In the way of old people, Kate became drowsy after supper and forgot that she must admonish Caroline. So at eight o’clock Beth took Caroline’s hand and led her from the room, carrying a half-burned candle in an old brass holder. The narrow hall outside the parlor was as black and cold as death, whistling with the wind that penetrated the thousand cracks in the ancient house. The faint candlelight shifted in these drafts, showing the unpolished floor, on which there was no carpeting, and the shut door of the dining room that reflected back no gleam of burnished wood. The woman and the child hurried up the echoing stairs, which trembled under their tread. They reached a long thin hall with closed doors; a mouse squeaked away from them, and Beth jumped. The little beams of the candle flickered in the musty gloom; the house smelled of mold and mice and bad drains and memories of boiled cabbage. The damp walls were peeling, the timeless wallpaper of roses and leaves dripping slightly with sea dampness. Beth opened a door, and the air that gushed out at her was bitterly arctic.
The room they entered was small, with a high cracked ceiling. The walls had been only plastered more than forty years ago; they were discolored with damp to a soiled gray. Here, also, there were no carpets; the small window was uncurtained, with only shutters to keep out the night and the early sun. A narrow bed with no counterpane stood in the center of the room, its thin cheap blankets smooth, its pillowcases very white from Beth’s scrubbing. A chest of drawers, with the varnish warped upon it, lurked against a wall, and there was one single rush chair near the bed. This was Caroline’s room, no better and no worse than the other bedrooms, and without heat of any kind.
Beth put the candlestick on the chair, for the room had no table. “Lord,” she said, “we’ll have to get to bed in a hurry, won’t we, dear? Now, let me help you get undressed.” Caroline was ten years old, but Beth loved these ministrations, which filled her lonely heart with affection. She stripped off Caroline’s wool plaid dress — an ugly plaid of serviceable serge bought two years ago — and then the girl’s knitted petticoats and woolen drawers and darned cotton stockings. The child stood before her, hugging her thick body for warmth, while Beth shook out the flannel nightgown which she had folded in the morning under the pillows. The flannel had once been white; it was now yellow from countless washings. “There,” said Beth, dropping the too short garment over Caroline’s shoulders and smoothing it down with the gentlest hands. “Now we’ll be comfortable. Get into bed, sweetheart, and I’ll hear your prayers.”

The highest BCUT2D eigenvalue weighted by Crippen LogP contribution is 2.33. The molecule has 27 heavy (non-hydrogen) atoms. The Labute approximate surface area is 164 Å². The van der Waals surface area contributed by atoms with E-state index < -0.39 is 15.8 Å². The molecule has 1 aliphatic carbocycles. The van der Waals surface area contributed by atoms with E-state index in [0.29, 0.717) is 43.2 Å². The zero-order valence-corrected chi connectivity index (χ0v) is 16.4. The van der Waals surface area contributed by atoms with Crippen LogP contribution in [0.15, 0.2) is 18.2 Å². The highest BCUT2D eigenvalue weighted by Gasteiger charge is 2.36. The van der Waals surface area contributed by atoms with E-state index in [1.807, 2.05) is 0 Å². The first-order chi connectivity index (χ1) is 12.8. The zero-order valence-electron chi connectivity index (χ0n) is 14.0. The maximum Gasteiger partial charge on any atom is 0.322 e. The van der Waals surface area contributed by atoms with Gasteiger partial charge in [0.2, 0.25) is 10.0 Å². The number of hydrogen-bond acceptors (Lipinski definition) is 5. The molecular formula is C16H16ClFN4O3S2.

But Caroline, who seldom spoke, now wished to talk. “I like Tom,” she said shyly. “He’s awfully funny, but I like him. He swears. I like to hear him swear.”
“Boys shouldn’t swear,” said Beth, without reproof, however. “Tom’s a good boy. He was just bragging to you, the way boys brag to girls. I’m glad you like him.” Beth tucked the blankets closely about Caroline’s chin. Then she sat in the candlelight and smiled at the child, putting the candle on the floor, repressing her shivers.
“I do like him,” said Caroline, and her child’s voice, naturally husky and slow, trembled a little. “Not the way I like Papa.” Beth smoothed the long thin braids of dark hair. “Beth, do you think Papa will be home tomorrow?”
“I’m sure I don’t know,” said Beth, and her voice hardened.
“Tom thinks he should bring me presents. Isn’t that funny?”
“Very funny,” said Beth. “Now, let’s pray and go to sleep.”
But Caroline was not prepared to pray yet. She studied Beth solemnly. Then she smiled, and those wonderful eyes of hers, so pure, so large, so absolutely beautiful, made the woman catch her breath. “You know what he said, Beth? He said I was pretty. Honest he did.”
“You are, you are!” said Beth fervently, as if defying someone. “You have eyes like an angel, and a lovely smile. Oh, my dear, do smile often! Do you know you seldom smile?”
“You mean I’m really pretty?” asked Caroline, her voice trembling again. “Cross your heart?”
Beth immediately crossed her heart, and her comely face shone as if fresh from tears. Caroline at once giggled. The child nestled on her starched cold pillows. She folded her hands and recited:
“Gentle Jesus, meek and mild,
Watch the night this sleeping child.”
It was too cold for the nightly Bible reading. Beth was already numb; Then Caroline put out her broad hand and caught Beth’s dress and she colored shyly.
“Beth,” she whispered, “you thought I didn’t know it was your birthday tomorrow. But I did!” She unclutched her other hand and revealed three of my bank.”
Beth took the old and rumpled bills and looked at them by the light of the candle. She could not speak.
Caroline sat up in alarm. “Beth!” she cried. “What’s the matter, Beth? Why are you crying? Beth, Beth, why are you crying?”